Nymphs start in the centre of the board with four paths leading to freedom: Foxglove, Orchid, Tiger Lily and Rose. The shortest path, Foxglove, is the most dangerous to pass through, with that level of danger lessening the longer the path you use. Only one nymph can use each path, and the spaces along each path have been set up so that those that are more beneficial for each nymphs passive powers also contain one of the flowers that nymph is weak to, balancing the game and providing an extra challenge for seasoned players.

Magic is the main resource in the game, there is a maximum of 20 and it is a pooled resource for all players to use. All magic tokens start in the ‘Untapped Magic Pool’ and are moved to the ‘Active Magic Pool’ as they are earned. Once spent they move back to the Untapped Magic Pool. As it is a shared resource you will have to communicate and collaborate on how it will be spent as well as how to go about earning more as a team.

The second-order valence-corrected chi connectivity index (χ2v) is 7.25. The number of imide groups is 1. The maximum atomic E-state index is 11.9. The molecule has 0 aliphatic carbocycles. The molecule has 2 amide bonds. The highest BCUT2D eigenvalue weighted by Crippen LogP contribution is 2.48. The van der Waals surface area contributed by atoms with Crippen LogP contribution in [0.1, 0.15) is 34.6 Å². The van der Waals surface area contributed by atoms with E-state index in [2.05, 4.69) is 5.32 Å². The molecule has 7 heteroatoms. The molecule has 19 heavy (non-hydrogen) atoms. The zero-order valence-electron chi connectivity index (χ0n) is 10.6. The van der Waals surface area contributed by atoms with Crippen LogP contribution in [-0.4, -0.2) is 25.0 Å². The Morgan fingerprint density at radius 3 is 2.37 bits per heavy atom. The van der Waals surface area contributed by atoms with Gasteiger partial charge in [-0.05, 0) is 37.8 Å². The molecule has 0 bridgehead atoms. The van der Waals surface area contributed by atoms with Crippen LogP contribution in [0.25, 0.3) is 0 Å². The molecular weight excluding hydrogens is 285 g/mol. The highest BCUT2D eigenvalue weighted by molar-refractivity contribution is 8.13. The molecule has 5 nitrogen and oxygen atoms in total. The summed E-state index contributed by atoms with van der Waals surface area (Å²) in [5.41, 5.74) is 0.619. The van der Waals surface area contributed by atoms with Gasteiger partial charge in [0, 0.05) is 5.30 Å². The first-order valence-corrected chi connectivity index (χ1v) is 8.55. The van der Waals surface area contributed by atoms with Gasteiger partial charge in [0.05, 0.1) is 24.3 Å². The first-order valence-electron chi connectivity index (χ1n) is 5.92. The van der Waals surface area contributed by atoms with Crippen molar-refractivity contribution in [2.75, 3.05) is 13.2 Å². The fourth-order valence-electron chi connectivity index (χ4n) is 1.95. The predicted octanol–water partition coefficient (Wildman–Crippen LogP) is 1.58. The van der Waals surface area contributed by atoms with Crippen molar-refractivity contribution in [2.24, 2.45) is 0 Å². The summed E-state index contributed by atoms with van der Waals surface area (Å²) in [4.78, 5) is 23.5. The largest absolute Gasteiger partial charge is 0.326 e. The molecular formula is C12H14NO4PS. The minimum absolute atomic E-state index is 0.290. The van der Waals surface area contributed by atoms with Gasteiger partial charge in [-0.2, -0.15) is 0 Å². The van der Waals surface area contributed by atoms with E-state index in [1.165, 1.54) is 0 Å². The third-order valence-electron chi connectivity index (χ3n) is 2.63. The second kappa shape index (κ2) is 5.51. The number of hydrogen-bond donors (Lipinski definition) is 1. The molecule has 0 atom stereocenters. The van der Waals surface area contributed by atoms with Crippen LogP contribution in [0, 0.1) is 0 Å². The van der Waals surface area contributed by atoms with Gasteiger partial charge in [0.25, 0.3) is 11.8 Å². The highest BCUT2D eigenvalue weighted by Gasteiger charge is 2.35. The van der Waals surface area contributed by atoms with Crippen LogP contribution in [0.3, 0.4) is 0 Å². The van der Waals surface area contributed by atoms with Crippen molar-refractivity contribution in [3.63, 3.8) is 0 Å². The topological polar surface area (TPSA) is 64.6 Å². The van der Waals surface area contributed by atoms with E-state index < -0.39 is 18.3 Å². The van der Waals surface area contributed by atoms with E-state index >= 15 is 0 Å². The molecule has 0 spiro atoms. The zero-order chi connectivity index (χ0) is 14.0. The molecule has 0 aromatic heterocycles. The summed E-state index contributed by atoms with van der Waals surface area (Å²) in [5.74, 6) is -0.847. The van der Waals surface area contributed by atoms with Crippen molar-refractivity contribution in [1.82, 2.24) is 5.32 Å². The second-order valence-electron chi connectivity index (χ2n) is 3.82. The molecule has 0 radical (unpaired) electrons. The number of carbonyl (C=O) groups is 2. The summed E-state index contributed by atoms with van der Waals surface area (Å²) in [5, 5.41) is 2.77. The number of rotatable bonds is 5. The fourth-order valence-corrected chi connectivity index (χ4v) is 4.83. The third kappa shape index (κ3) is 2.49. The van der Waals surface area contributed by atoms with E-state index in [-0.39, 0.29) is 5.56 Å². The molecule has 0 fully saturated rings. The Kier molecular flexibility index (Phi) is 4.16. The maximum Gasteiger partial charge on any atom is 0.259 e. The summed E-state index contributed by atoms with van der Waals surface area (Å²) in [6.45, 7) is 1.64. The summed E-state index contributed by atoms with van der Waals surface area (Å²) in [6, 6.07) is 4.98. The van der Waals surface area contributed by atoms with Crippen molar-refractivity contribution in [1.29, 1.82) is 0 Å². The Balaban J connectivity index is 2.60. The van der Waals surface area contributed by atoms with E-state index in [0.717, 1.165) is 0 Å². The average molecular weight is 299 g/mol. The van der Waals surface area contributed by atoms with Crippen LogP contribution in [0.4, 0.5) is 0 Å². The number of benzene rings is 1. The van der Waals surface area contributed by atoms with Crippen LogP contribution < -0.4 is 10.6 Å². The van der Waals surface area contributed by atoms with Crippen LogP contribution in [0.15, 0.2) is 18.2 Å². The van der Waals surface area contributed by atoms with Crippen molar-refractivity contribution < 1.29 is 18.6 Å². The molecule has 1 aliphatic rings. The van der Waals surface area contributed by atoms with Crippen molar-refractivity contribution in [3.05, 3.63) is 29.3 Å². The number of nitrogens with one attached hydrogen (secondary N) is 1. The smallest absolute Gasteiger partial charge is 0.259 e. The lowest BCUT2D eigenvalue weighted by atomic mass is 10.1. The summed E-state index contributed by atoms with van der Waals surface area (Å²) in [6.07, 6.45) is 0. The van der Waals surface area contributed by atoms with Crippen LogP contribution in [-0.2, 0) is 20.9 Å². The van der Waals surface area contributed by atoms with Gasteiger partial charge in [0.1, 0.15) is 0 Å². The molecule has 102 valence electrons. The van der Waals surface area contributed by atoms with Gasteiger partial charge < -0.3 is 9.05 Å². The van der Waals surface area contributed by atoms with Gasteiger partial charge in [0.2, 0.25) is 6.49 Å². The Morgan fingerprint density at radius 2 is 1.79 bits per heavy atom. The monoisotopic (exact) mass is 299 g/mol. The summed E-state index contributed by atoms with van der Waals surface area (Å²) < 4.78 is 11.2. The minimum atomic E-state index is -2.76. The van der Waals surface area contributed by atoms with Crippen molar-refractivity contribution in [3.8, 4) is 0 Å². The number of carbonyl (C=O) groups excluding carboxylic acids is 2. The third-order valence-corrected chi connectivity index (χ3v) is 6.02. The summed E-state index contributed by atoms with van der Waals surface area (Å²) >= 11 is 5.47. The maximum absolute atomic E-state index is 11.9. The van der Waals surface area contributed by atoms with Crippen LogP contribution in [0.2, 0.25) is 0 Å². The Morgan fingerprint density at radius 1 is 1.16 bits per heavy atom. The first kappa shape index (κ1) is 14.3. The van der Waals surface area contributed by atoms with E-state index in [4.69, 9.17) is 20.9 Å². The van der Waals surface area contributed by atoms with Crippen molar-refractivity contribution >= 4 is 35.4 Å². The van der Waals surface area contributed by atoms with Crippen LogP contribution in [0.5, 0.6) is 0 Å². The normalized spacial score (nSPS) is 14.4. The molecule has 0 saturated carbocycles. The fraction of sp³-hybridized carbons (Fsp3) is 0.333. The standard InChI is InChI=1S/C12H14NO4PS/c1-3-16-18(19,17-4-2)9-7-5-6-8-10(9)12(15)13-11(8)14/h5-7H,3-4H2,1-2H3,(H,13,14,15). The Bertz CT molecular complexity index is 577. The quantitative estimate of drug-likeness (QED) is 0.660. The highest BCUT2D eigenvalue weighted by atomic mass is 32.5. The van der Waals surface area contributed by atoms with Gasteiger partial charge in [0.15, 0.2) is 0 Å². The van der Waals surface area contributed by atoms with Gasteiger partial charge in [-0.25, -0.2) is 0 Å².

Each round of Malus Hortus is played in two distinct phases, day and night.

During the day, players use rune stone cards to take actions and move. There are six different rune stones, each with a specific action demonstrated by the symbol in the top left hand corner of the card: gain magic, recover health, sacrifice health, move any nymph in the garden, move a flower on your path, the most sought after and rare card in the deck adds another night card to the night card deck.

Each card also has a movement symbol in the bottom right hand corner of the card. The most powerful rune stones may mean you do not move at all or even send you backwards. Whereas less powerful actions or those that sacrifice health will help you to move through the garden a lot faster.